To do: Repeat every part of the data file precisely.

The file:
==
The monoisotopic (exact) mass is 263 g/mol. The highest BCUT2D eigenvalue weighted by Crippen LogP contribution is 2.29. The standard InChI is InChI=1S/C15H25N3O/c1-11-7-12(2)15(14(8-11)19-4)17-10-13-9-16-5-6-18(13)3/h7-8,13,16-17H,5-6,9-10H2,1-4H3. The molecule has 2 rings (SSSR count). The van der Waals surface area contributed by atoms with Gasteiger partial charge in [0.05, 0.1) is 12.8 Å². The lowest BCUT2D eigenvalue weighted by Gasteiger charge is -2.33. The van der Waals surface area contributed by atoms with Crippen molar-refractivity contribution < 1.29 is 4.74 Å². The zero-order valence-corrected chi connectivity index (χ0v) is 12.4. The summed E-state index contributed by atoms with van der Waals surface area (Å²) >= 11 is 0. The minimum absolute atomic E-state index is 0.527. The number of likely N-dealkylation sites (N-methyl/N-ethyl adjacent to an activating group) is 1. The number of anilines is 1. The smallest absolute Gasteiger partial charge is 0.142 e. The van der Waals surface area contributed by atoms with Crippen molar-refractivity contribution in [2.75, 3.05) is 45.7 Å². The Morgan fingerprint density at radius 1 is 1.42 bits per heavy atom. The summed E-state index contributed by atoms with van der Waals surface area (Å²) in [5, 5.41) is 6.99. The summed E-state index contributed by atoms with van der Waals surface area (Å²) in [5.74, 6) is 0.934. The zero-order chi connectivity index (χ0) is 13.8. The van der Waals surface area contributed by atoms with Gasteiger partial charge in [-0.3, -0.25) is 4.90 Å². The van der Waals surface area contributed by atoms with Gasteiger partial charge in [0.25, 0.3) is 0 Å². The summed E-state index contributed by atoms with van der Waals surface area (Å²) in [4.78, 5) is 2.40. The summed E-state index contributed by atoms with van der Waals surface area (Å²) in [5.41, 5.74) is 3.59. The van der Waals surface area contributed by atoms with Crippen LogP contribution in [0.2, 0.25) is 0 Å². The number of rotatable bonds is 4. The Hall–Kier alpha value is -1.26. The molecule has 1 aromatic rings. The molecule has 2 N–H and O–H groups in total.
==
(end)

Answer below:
The monoisotopic (exact) mass is 263 g/mol. The highest BCUT2D eigenvalue weighted by Crippen LogP contribution is 2.29. The standard InChI is InChI=1S/C15H25N3O/c1-11-7-12(2)15(14(8-11)19-4)17-10-13-9-16-5-6-18(13)3/h7-8,13,16-17H,5-6,9-10H2,1-4H3. The molecule has 2 rings (SSSR count). The van der Waals surface area contributed by atoms with Gasteiger partial charge in [0.05, 0.1) is 12.8 Å². The lowest BCUT2D eigenvalue weighted by Gasteiger charge is -2.33. The van der Waals surface area contributed by atoms with Crippen molar-refractivity contribution < 1.29 is 4.74 Å². The zero-order valence-corrected chi connectivity index (χ0v) is 12.4. The summed E-state index contributed by atoms with van der Waals surface area (Å²) >= 11 is 0. The minimum absolute atomic E-state index is 0.527. The number of likely N-dealkylation sites (N-methyl/N-ethyl adjacent to an activating group) is 1. The number of anilines is 1. The smallest absolute Gasteiger partial charge is 0.142 e. The van der Waals surface area contributed by atoms with Crippen molar-refractivity contribution in [2.75, 3.05) is 45.7 Å². The Morgan fingerprint density at radius 1 is 1.42 bits per heavy atom. The summed E-state index contributed by atoms with van der Waals surface area (Å²) in [5, 5.41) is 6.99. The summed E-state index contributed by atoms with van der Waals surface area (Å²) in [5.74, 6) is 0.934. The zero-order chi connectivity index (χ0) is 13.8. The van der Waals surface area contributed by atoms with Gasteiger partial charge in [-0.3, -0.25) is 4.90 Å². The van der Waals surface area contributed by atoms with Gasteiger partial charge in [0.25, 0.3) is 0 Å². The summed E-state index contributed by atoms with van der Waals surface area (Å²) in [4.78, 5) is 2.40. The summed E-state index contributed by atoms with van der Waals surface area (Å²) in [5.41, 5.74) is 3.59. The van der Waals surface area contributed by atoms with Crippen LogP contribution in [0.2, 0.25) is 0 Å². The number of rotatable bonds is 4. The Hall–Kier alpha value is -1.26. The molecule has 1 aromatic rings. The molecule has 2 N–H and O–H groups in total.